Objects and words also have hollow places in which a past sleeps, as in everyday acts of walking, eating, going to bed, in which ancient revolutions slumber.’
(Michel de Certeau, The Practice of Everyday Life)
‘He cannot stop; he must go on to another city, where another of his pasts awaits him, or something perhaps that had been a possible future of his and is now someone else’s present.’
(Italo Calvino, Invisible Cities)
In his The Practice of Everyday Life, Michel de Certeau writes about the modes of social behaviour and how both the visible (walking, talking, eating) and the hidden practices of the everyday life (sleeping, dreaming, thinking) are responsible for the production of the city/place.[i] Somewhere in-between the perceptible and the hidden dwell multiple urban narratives and they come up to the surface when the city’s residents (permanent and temporary) unravel their readings of memory, gaze, time and places.
Expressed through different mediums, such as photography, sculptural assemblages and found objects, the exhibition Where I am when I am not here in Galerie Speckstraße in Hamburg captures the idea of distance, expressed through accidental connections and fleeting time that meet in a shared space, which is formed of many places. Crossing the boundaries of temporality, the exhibition displays a conversation between three artists, Carsten Rabe and Jessica Leinen from Germany, joined by Ayaka Nishi from Japan. It is a dialogue in the making. Creating an opportunity for a societal exchange – of art, of views, of stories – seems to be a focal point of this show, in which nowness is never completed. Instead, now constantly evolves and is formed of everyday practices: fluid, open and attentive. As Leinen, who is with Koh Yoshida (Tsukiyo to Syonen) the co-curator of the show says, its main attempt is the act of ‘becoming’ – instinctively and often indiscriminately.
Thus, the pieces exhibited capture something of a momentary experience, with their contemporaneity and curiosity that carry a potential to develop into narratives engaging on many levels (visual and personal). Inevitably, they interpret the invisible networks spread across the cities, which do not exist on any material map, but rather, they draw on personal geographies formed of the past and the future journeys. This is shown for example on the photographs by Carsten Rabe, who captures the stillness of the commonplaces. Approaching his subject matter in a detached way, he depicts kindergartens, decorative insides of the churches and the seaside scenes equally banal and interesting at once. Quiet and self-reflective, they are portraits which reveal thoughts about relationships formed through the act of looking; like in Rabe’s photographs of people taking photos of what’s in front of them, yet oblivious to what’s happening around. They are humorous vignettes of the contemporary society. Formally tailored and employing deadpan aesthetics, Rabe’s photographs play with ideas of depth and openness by hinting to the space outside the photo frame and creating a subtle linkage between the viewer, the photographer, the scene and what’s behind it.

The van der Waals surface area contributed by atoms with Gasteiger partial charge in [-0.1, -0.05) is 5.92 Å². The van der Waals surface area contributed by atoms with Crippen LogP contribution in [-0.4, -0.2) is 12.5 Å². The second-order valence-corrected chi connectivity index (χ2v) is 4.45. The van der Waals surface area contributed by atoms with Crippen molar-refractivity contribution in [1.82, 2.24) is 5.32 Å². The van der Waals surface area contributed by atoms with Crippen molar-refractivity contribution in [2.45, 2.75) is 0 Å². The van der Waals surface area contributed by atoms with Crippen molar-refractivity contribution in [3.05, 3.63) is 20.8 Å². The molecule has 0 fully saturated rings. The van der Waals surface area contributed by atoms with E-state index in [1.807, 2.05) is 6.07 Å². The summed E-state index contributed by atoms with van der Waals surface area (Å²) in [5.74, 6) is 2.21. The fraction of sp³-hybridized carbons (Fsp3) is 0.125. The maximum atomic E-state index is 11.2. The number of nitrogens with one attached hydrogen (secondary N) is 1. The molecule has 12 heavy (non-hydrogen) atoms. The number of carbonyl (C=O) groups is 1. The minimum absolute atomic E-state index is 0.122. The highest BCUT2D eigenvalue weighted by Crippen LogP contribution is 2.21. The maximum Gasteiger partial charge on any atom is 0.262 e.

A more corporeal interpretation of the bonding are Jessica Leinen’s organically shaped sculptures reminding us of fragile nettings attached onto sheets of transparent foil and hanging from the ceiling. Some of the accumulated webs recollect embryos shaped by the movement of the air, suggesting perhaps the beginnings of relationships that form spontaneously with every encounter taking place in the space. On the other hand, they bring in mind the time and process involved in formatting delicate folds of the cobwebs. Stripped of colour and positioned in between the Rabe’s and Nishi’s rooms, Leinen’s display offers an interpretation of time and communication taking place almost beyond words and images. The centrepiece of the installation is a small sculpture with a short dialogue written inside its cavities: